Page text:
KJ sitting at a desk

Nothing feels better than firing your boss. Now you get to make your own schedule. You get to decide what to focus on. You get to make sure you finish your work. 

Oh. But that also means you have to make your own schedule. You have to decide what to focus on. You have to make sure you finish your work. 

Can you even do this? Yes, you can with the right mindset and rhythm in place. Here are the 10 essentials to being the best boss you’ve ever had. 

1.Be the change you want to see in the world 

Gandhi captures it best. If you’re going to take on the challenge of being your own boss, why not enjoy the pleasure of treating yourself like you wish your past bosses had treated you?

Take the time to think through what you’re looking for in a manager, maybe even write a job description. Check off the skills you know you’re good at, and make a list of what you don’t like doing or aren’t sure how to do. These are the points you’re going to want to focus on because they won’t come as naturally to you and you might consciously or subconsciously avoid them.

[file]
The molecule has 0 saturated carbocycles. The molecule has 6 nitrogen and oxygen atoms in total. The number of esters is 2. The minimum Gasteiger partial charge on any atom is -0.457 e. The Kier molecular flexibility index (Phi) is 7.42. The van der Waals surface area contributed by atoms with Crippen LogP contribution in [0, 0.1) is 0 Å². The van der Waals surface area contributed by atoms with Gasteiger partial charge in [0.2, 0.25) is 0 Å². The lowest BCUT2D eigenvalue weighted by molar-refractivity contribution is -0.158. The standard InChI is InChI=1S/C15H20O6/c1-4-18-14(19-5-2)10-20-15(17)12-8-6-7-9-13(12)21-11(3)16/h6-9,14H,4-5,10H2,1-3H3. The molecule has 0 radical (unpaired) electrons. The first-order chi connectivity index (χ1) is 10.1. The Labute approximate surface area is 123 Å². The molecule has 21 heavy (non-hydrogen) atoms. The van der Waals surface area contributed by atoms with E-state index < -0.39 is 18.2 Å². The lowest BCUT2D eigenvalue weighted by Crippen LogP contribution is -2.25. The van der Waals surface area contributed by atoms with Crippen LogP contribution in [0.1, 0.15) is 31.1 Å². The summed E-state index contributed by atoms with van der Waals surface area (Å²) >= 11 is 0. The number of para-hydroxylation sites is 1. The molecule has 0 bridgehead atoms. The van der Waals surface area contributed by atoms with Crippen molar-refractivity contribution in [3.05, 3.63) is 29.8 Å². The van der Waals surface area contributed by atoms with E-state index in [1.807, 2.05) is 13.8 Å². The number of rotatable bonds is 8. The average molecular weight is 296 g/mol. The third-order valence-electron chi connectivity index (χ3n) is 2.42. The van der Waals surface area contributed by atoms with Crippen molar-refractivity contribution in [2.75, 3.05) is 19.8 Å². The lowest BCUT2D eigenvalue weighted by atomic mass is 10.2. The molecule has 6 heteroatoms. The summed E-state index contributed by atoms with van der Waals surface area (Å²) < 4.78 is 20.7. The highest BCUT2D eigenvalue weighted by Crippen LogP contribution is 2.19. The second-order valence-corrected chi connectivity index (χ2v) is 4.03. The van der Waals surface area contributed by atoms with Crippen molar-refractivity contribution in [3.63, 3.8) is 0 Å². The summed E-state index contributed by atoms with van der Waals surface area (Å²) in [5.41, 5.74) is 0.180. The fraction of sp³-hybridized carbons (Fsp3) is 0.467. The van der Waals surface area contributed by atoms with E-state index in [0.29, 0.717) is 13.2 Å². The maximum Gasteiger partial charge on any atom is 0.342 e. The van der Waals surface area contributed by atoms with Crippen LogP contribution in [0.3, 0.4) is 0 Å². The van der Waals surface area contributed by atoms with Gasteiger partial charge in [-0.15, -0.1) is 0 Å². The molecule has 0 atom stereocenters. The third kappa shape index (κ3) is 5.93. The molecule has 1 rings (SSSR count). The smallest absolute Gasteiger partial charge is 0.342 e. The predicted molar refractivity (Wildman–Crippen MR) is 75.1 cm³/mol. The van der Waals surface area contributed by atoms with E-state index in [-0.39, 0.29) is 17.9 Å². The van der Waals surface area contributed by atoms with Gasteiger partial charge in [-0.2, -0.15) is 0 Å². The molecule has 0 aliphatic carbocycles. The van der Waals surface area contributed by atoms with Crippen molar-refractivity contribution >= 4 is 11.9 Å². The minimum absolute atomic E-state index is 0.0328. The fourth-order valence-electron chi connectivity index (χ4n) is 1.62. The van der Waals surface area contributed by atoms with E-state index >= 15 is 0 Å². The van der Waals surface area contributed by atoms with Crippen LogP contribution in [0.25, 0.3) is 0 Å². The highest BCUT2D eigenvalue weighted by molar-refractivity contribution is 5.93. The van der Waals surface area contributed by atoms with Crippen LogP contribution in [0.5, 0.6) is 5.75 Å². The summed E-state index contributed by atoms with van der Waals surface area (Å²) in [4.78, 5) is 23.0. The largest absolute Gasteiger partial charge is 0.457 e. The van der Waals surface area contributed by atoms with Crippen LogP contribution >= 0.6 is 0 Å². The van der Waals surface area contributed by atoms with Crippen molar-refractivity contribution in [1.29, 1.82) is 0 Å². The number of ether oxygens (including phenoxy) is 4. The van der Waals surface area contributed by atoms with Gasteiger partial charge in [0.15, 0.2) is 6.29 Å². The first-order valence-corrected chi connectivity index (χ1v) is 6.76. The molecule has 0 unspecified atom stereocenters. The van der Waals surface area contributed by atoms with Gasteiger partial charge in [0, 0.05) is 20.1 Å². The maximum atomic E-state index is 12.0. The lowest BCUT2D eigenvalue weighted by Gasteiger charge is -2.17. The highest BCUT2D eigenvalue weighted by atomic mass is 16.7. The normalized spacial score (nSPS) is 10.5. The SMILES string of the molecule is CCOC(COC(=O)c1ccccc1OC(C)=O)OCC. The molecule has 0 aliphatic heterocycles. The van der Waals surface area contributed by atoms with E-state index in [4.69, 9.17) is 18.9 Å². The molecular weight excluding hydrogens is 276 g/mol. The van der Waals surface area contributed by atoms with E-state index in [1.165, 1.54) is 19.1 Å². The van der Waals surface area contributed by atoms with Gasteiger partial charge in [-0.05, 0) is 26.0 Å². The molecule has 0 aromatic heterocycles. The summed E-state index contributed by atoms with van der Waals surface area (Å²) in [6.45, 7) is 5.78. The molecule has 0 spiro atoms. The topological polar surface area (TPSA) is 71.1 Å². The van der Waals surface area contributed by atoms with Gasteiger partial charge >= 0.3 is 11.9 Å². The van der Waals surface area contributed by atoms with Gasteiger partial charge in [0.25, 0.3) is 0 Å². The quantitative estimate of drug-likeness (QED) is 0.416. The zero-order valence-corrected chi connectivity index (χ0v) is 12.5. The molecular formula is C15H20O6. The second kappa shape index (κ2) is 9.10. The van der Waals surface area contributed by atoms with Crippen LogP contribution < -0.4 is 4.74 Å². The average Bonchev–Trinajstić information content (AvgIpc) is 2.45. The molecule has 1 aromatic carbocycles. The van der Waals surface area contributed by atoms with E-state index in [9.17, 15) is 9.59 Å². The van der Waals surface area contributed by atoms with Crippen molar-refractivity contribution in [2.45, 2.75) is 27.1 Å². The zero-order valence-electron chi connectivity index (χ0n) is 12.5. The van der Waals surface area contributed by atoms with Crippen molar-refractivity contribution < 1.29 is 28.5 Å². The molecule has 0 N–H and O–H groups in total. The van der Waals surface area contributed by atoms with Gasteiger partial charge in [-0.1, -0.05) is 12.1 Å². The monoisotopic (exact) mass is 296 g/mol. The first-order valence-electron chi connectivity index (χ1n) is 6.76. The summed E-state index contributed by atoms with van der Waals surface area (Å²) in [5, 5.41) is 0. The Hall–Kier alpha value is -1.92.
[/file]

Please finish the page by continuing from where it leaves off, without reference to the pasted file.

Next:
Be intentional about being an amazing manager for yourself.

2. Create habits 

You need habits that become so autonomic you feel weird if you don’t do them. Habits are the X factor in your behavior. 

Exactly what these habits are will vary from person to person. For me, I realized that if I did not get up earlier, I would not be able to fit in an exercise routine, something I deeply value, into the rest of my packed day. Although the idea of robbing precious sleep from my already short nights made me groan, it was better than trying to squeeze it in later in the day or not doing it at all. 

According to behavioral scientists at The Decision Lab, the mere exposure effect “describes our tendency to develop preferences for things simply because we are familiar with them.” In other words, doing something over and over again, and linking it with something pleasurable or rewarding, will ultimately result in a craving for that very thing. Though up until a few years ago, I never, ever, got up before 6 a.m., now I get up at 5:15 a.m. Not only has it changed my business, but I’ve come to relish this me time. 

3.Work with who you are

Becoming a good self-manager does not mean changing who you are, but rather maximizing your existing strengths and mitigating your known weaknesses. (Girl, we all got ‘em!) Don’t force yourself to do things you could otherwise outsource. 

Here are two situations where outsourcing certain tasks is not only preferable, but better for your business.